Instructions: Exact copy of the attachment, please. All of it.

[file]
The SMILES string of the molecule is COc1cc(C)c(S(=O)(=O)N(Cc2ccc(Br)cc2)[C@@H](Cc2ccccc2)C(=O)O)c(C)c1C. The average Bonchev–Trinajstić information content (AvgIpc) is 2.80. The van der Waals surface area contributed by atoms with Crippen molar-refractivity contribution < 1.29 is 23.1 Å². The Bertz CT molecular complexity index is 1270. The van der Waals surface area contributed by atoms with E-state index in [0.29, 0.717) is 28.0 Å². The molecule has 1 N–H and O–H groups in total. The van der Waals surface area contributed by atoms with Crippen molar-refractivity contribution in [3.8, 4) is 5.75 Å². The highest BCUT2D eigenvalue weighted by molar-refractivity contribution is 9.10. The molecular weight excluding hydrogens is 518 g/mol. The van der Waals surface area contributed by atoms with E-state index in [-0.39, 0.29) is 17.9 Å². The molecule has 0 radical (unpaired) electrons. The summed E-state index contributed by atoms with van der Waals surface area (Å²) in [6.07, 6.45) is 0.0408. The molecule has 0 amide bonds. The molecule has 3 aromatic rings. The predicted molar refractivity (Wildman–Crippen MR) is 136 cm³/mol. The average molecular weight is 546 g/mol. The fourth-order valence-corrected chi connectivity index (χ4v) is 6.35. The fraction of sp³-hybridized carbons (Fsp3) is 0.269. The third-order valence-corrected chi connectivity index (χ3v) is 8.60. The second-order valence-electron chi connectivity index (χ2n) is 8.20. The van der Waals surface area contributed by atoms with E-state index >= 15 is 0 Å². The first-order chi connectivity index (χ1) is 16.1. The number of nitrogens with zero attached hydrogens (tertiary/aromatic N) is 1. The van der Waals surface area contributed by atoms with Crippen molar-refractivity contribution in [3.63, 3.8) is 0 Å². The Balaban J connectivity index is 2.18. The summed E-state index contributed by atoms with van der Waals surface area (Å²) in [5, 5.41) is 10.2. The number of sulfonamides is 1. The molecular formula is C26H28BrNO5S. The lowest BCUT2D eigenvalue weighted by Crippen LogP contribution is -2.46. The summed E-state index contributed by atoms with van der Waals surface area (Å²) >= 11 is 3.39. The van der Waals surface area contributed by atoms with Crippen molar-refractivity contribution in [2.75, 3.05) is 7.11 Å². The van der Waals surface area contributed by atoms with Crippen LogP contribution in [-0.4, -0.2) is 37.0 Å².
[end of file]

The SMILES string of the molecule is COc1cc(C)c(S(=O)(=O)N(Cc2ccc(Br)cc2)[C@@H](Cc2ccccc2)C(=O)O)c(C)c1C. The average Bonchev–Trinajstić information content (AvgIpc) is 2.80. The van der Waals surface area contributed by atoms with Crippen molar-refractivity contribution < 1.29 is 23.1 Å². The Bertz CT molecular complexity index is 1270. The van der Waals surface area contributed by atoms with E-state index in [0.29, 0.717) is 28.0 Å². The molecule has 1 N–H and O–H groups in total. The van der Waals surface area contributed by atoms with Crippen molar-refractivity contribution in [3.8, 4) is 5.75 Å². The highest BCUT2D eigenvalue weighted by molar-refractivity contribution is 9.10. The molecular weight excluding hydrogens is 518 g/mol. The van der Waals surface area contributed by atoms with E-state index in [-0.39, 0.29) is 17.9 Å². The molecule has 0 radical (unpaired) electrons. The summed E-state index contributed by atoms with van der Waals surface area (Å²) in [6.07, 6.45) is 0.0408. The molecule has 0 amide bonds. The molecule has 3 aromatic rings. The predicted molar refractivity (Wildman–Crippen MR) is 136 cm³/mol. The average molecular weight is 546 g/mol. The fourth-order valence-corrected chi connectivity index (χ4v) is 6.35. The fraction of sp³-hybridized carbons (Fsp3) is 0.269. The third-order valence-corrected chi connectivity index (χ3v) is 8.60. The second-order valence-electron chi connectivity index (χ2n) is 8.20. The van der Waals surface area contributed by atoms with E-state index >= 15 is 0 Å². The first-order chi connectivity index (χ1) is 16.1. The number of nitrogens with zero attached hydrogens (tertiary/aromatic N) is 1. The van der Waals surface area contributed by atoms with Crippen molar-refractivity contribution in [3.63, 3.8) is 0 Å². The Balaban J connectivity index is 2.18. The summed E-state index contributed by atoms with van der Waals surface area (Å²) in [5, 5.41) is 10.2. The number of sulfonamides is 1. The molecular formula is C26H28BrNO5S. The lowest BCUT2D eigenvalue weighted by Crippen LogP contribution is -2.46. The summed E-state index contributed by atoms with van der Waals surface area (Å²) >= 11 is 3.39. The van der Waals surface area contributed by atoms with Crippen molar-refractivity contribution in [2.75, 3.05) is 7.11 Å². The van der Waals surface area contributed by atoms with Crippen LogP contribution in [-0.4, -0.2) is 37.0 Å².